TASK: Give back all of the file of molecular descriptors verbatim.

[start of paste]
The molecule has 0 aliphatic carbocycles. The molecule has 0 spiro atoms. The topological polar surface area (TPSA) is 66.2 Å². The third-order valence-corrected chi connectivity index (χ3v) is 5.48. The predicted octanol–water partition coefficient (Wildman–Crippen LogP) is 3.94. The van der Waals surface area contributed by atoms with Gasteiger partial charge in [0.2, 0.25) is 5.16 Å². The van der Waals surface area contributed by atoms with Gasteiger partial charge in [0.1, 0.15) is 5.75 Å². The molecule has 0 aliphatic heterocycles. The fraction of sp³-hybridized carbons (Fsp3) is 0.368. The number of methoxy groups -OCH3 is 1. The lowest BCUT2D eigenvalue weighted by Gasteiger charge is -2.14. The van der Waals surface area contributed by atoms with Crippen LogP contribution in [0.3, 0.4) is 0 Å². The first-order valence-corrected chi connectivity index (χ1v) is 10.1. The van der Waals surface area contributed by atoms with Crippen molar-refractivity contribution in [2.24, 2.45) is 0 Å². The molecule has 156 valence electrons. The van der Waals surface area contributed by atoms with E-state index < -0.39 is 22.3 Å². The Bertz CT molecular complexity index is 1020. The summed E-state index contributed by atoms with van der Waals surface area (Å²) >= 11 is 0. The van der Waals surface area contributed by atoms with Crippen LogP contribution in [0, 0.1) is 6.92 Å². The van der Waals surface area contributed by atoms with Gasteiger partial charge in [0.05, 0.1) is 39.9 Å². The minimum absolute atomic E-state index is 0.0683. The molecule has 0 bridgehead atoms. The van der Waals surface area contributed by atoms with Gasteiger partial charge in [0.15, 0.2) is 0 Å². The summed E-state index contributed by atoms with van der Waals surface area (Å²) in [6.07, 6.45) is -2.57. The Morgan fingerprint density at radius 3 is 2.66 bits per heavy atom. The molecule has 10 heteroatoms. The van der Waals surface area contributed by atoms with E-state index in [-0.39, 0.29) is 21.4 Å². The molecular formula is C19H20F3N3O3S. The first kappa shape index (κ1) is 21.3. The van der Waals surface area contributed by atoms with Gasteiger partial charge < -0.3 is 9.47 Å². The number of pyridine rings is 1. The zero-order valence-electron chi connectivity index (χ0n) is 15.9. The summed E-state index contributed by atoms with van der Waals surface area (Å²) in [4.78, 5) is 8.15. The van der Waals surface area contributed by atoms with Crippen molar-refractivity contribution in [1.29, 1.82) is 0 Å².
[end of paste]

The molecule has 0 aliphatic carbocycles. The molecule has 0 spiro atoms. The topological polar surface area (TPSA) is 66.2 Å². The third-order valence-corrected chi connectivity index (χ3v) is 5.48. The predicted octanol–water partition coefficient (Wildman–Crippen LogP) is 3.94. The van der Waals surface area contributed by atoms with Gasteiger partial charge in [0.2, 0.25) is 5.16 Å². The van der Waals surface area contributed by atoms with Gasteiger partial charge in [0.1, 0.15) is 5.75 Å². The molecule has 0 aliphatic heterocycles. The fraction of sp³-hybridized carbons (Fsp3) is 0.368. The number of methoxy groups -OCH3 is 1. The lowest BCUT2D eigenvalue weighted by Gasteiger charge is -2.14. The van der Waals surface area contributed by atoms with Crippen LogP contribution in [0.3, 0.4) is 0 Å². The first-order valence-corrected chi connectivity index (χ1v) is 10.1. The van der Waals surface area contributed by atoms with Crippen molar-refractivity contribution in [2.24, 2.45) is 0 Å². The molecule has 156 valence electrons. The van der Waals surface area contributed by atoms with E-state index < -0.39 is 22.3 Å². The Bertz CT molecular complexity index is 1020. The summed E-state index contributed by atoms with van der Waals surface area (Å²) >= 11 is 0. The van der Waals surface area contributed by atoms with Crippen LogP contribution in [0, 0.1) is 6.92 Å². The van der Waals surface area contributed by atoms with Gasteiger partial charge in [0.05, 0.1) is 39.9 Å². The minimum absolute atomic E-state index is 0.0683. The molecule has 0 bridgehead atoms. The van der Waals surface area contributed by atoms with Gasteiger partial charge in [0.15, 0.2) is 0 Å². The summed E-state index contributed by atoms with van der Waals surface area (Å²) in [6.07, 6.45) is -2.57. The Morgan fingerprint density at radius 3 is 2.66 bits per heavy atom. The molecule has 10 heteroatoms. The van der Waals surface area contributed by atoms with E-state index in [-0.39, 0.29) is 21.4 Å². The molecular formula is C19H20F3N3O3S. The first kappa shape index (κ1) is 21.3. The van der Waals surface area contributed by atoms with Gasteiger partial charge < -0.3 is 9.47 Å². The number of pyridine rings is 1. The zero-order valence-electron chi connectivity index (χ0n) is 15.9. The summed E-state index contributed by atoms with van der Waals surface area (Å²) in [4.78, 5) is 8.15. The van der Waals surface area contributed by atoms with Crippen molar-refractivity contribution in [1.29, 1.82) is 0 Å².